Sixteen percent of high school and 5.3 percent of middle school students were current users of e-cigarettes in 2015, making e-cigarettes the most commonly used tobacco product among youth for the second consecutive year. During 2011 through 2015, e-cigarette use rose from 1.5 percent to 16.0 percent among high school students and from 0.6 percent to 5.3 percent among middle school students.
From 2011 through 2015, significant decreases in current cigarette smoking occurred among youth, but there was no significant change in the prevalence of current cigarette smoking among this group during 2014 – 2015. In 2015, 9.3 percent of high school students and 2.3 percent of middle school students reported current cigarette use, making cigarettes the second-most-used tobacco product among both middle and high school students.
“E-cigarettes are now the most commonly used tobacco product among youth, and use continues to climb,” said CDC Director Tom Frieden, M.D., M.P.H. “No form of youth tobacco use is safe. Nicotine is an addictive drug and use during adolescence may cause lasting harm to brain development.”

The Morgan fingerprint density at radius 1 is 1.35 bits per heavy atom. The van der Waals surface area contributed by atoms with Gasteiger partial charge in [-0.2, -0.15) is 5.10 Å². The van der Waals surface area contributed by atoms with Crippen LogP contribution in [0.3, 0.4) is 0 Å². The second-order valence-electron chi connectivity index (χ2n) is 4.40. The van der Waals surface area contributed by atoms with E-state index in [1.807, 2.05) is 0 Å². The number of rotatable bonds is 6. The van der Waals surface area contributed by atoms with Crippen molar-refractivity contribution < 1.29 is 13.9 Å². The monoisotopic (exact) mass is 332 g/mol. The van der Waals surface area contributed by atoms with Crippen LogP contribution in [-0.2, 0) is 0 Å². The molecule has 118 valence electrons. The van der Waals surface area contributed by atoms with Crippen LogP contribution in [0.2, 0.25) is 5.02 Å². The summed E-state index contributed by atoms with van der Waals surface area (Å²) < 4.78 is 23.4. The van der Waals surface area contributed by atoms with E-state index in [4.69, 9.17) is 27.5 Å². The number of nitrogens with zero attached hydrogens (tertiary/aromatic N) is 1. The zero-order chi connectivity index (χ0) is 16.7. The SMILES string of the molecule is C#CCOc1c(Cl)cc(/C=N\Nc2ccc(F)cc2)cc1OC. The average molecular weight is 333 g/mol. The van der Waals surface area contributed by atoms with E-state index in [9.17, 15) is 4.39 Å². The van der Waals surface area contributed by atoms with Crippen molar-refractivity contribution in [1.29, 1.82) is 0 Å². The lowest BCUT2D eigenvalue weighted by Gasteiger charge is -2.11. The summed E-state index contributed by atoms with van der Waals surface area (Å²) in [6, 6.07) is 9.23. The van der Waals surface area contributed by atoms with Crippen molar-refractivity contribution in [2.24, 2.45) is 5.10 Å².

Students use many forms of tobacco
In addition to e-cigarettes and cigarettes, high school students used other tobacco products:
- 8.6 percent smoked cigars,
- 7.2 percent used hookahs,
- 6.0 percent used smokeless tobacco,
- percent smoked pipe tobacco, and
- 0.6 percent smoked bidis.
After e-cigarettes and cigarettes, middle school students reported using these products:
- 2.0 percent used hookahs,
- 1.8 percent used smokeless tobacco,
- 1.6 percent smoked cigars,
- 0.4 percent smoked pipe tobacco, and
- 0.2 percent smoked bidis.
Among non-Hispanic white and Hispanic high school students, e-cigarettes were the most commonly used tobacco product. Among non-Hispanic black high school students, cigars were the most commonly used tobacco product. Cigarette use was higher among non-Hispanic whites than among non-Hispanic blacks. Smokeless tobacco use was higher among non-Hispanic whites than students of other races.